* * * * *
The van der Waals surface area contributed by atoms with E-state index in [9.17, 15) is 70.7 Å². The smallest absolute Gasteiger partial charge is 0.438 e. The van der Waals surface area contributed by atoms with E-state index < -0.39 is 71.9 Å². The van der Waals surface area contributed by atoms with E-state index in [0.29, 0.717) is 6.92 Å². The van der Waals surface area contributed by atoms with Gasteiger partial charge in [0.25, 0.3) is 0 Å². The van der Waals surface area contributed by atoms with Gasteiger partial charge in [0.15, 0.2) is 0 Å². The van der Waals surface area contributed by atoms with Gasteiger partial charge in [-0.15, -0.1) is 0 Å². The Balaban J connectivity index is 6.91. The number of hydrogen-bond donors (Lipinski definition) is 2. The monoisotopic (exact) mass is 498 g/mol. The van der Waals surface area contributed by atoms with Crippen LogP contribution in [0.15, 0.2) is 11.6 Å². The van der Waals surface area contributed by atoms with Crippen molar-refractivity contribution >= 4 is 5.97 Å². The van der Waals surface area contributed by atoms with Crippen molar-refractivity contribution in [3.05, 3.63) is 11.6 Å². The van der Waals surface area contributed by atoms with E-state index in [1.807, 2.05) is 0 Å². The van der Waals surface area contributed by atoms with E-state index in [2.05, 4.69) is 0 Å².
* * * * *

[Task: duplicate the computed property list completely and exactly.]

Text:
The van der Waals surface area contributed by atoms with E-state index in [9.17, 15) is 70.7 Å². The smallest absolute Gasteiger partial charge is 0.438 e. The van der Waals surface area contributed by atoms with E-state index < -0.39 is 71.9 Å². The van der Waals surface area contributed by atoms with E-state index in [0.29, 0.717) is 6.92 Å². The van der Waals surface area contributed by atoms with Gasteiger partial charge in [0.25, 0.3) is 0 Å². The van der Waals surface area contributed by atoms with Gasteiger partial charge in [0.15, 0.2) is 0 Å². The van der Waals surface area contributed by atoms with Gasteiger partial charge in [-0.15, -0.1) is 0 Å². The Balaban J connectivity index is 6.91. The number of hydrogen-bond donors (Lipinski definition) is 2. The monoisotopic (exact) mass is 498 g/mol. The van der Waals surface area contributed by atoms with Crippen LogP contribution in [0.15, 0.2) is 11.6 Å². The van der Waals surface area contributed by atoms with Crippen molar-refractivity contribution >= 4 is 5.97 Å². The van der Waals surface area contributed by atoms with Crippen molar-refractivity contribution in [3.05, 3.63) is 11.6 Å². The van der Waals surface area contributed by atoms with E-state index in [1.807, 2.05) is 0 Å². The van der Waals surface area contributed by atoms with E-state index in [2.05, 4.69) is 0 Å².